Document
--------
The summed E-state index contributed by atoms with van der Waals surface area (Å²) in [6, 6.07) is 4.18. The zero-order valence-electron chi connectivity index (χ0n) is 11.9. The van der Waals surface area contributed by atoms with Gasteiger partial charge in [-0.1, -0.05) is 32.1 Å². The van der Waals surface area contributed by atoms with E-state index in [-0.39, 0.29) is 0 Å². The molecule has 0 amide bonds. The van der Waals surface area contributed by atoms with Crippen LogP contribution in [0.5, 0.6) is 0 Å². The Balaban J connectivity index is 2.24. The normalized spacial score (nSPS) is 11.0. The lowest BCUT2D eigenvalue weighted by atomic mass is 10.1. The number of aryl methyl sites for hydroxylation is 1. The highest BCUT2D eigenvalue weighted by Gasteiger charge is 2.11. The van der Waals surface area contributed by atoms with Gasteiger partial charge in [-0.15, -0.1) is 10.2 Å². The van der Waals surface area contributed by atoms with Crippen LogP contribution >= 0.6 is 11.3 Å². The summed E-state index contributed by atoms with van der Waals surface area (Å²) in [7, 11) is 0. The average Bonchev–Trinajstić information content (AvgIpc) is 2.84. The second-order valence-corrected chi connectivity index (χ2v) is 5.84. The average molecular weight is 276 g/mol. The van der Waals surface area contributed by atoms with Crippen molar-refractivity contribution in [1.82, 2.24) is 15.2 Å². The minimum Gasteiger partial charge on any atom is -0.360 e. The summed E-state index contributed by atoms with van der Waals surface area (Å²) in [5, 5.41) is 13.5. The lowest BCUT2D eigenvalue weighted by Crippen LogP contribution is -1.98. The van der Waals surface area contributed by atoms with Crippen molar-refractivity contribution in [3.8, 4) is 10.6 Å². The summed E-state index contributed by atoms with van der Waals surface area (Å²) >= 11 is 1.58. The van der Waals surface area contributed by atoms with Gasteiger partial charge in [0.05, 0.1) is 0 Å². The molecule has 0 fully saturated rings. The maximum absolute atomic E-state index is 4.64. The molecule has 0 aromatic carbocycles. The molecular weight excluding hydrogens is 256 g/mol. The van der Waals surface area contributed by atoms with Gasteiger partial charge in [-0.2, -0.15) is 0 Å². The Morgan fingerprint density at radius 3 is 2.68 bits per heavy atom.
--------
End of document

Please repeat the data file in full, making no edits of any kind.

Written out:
The summed E-state index contributed by atoms with van der Waals surface area (Å²) in [6, 6.07) is 4.18. The zero-order valence-electron chi connectivity index (χ0n) is 11.9. The van der Waals surface area contributed by atoms with Gasteiger partial charge in [-0.1, -0.05) is 32.1 Å². The van der Waals surface area contributed by atoms with E-state index in [-0.39, 0.29) is 0 Å². The molecule has 0 amide bonds. The van der Waals surface area contributed by atoms with Crippen LogP contribution in [0.5, 0.6) is 0 Å². The Balaban J connectivity index is 2.24. The normalized spacial score (nSPS) is 11.0. The lowest BCUT2D eigenvalue weighted by atomic mass is 10.1. The number of aryl methyl sites for hydroxylation is 1. The highest BCUT2D eigenvalue weighted by Gasteiger charge is 2.11. The van der Waals surface area contributed by atoms with Gasteiger partial charge in [-0.15, -0.1) is 10.2 Å². The van der Waals surface area contributed by atoms with Crippen LogP contribution >= 0.6 is 11.3 Å². The summed E-state index contributed by atoms with van der Waals surface area (Å²) in [7, 11) is 0. The average Bonchev–Trinajstić information content (AvgIpc) is 2.84. The second-order valence-corrected chi connectivity index (χ2v) is 5.84. The average molecular weight is 276 g/mol. The van der Waals surface area contributed by atoms with Crippen molar-refractivity contribution in [1.82, 2.24) is 15.2 Å². The minimum Gasteiger partial charge on any atom is -0.360 e. The summed E-state index contributed by atoms with van der Waals surface area (Å²) in [5, 5.41) is 13.5. The lowest BCUT2D eigenvalue weighted by Crippen LogP contribution is -1.98. The van der Waals surface area contributed by atoms with Crippen molar-refractivity contribution in [3.8, 4) is 10.6 Å². The summed E-state index contributed by atoms with van der Waals surface area (Å²) >= 11 is 1.58. The van der Waals surface area contributed by atoms with Gasteiger partial charge in [0.05, 0.1) is 0 Å². The molecule has 0 fully saturated rings. The maximum absolute atomic E-state index is 4.64. The molecule has 0 aromatic carbocycles. The molecular weight excluding hydrogens is 256 g/mol. The van der Waals surface area contributed by atoms with Gasteiger partial charge in [-0.2, -0.15) is 0 Å². The Morgan fingerprint density at radius 3 is 2.68 bits per heavy atom.